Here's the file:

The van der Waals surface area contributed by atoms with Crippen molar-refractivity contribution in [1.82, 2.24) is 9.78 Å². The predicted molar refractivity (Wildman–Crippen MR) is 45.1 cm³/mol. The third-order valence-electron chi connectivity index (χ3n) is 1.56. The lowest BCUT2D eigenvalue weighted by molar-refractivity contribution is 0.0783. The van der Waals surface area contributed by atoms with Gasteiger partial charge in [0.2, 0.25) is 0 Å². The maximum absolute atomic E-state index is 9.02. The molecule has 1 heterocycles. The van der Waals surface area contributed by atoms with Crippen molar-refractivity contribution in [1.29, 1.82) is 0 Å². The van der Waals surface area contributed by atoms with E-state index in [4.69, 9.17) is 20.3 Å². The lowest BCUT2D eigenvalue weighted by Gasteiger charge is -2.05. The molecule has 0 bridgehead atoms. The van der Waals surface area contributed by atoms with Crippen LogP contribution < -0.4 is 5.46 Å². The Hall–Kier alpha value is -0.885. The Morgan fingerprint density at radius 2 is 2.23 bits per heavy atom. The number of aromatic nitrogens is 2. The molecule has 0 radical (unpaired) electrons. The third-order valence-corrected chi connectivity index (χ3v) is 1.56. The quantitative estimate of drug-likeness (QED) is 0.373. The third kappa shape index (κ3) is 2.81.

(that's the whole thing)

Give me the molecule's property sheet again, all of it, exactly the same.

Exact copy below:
The van der Waals surface area contributed by atoms with Crippen molar-refractivity contribution in [1.82, 2.24) is 9.78 Å². The predicted molar refractivity (Wildman–Crippen MR) is 45.1 cm³/mol. The third-order valence-electron chi connectivity index (χ3n) is 1.56. The lowest BCUT2D eigenvalue weighted by molar-refractivity contribution is 0.0783. The van der Waals surface area contributed by atoms with Gasteiger partial charge in [0.2, 0.25) is 0 Å². The maximum absolute atomic E-state index is 9.02. The molecule has 1 heterocycles. The van der Waals surface area contributed by atoms with Crippen molar-refractivity contribution in [1.29, 1.82) is 0 Å². The van der Waals surface area contributed by atoms with E-state index in [4.69, 9.17) is 20.3 Å². The lowest BCUT2D eigenvalue weighted by Gasteiger charge is -2.05. The molecule has 0 bridgehead atoms. The van der Waals surface area contributed by atoms with Crippen LogP contribution < -0.4 is 5.46 Å². The Hall–Kier alpha value is -0.885. The Morgan fingerprint density at radius 2 is 2.23 bits per heavy atom. The number of aromatic nitrogens is 2. The molecule has 0 radical (unpaired) electrons. The third-order valence-corrected chi connectivity index (χ3v) is 1.56. The quantitative estimate of drug-likeness (QED) is 0.373. The third kappa shape index (κ3) is 2.81.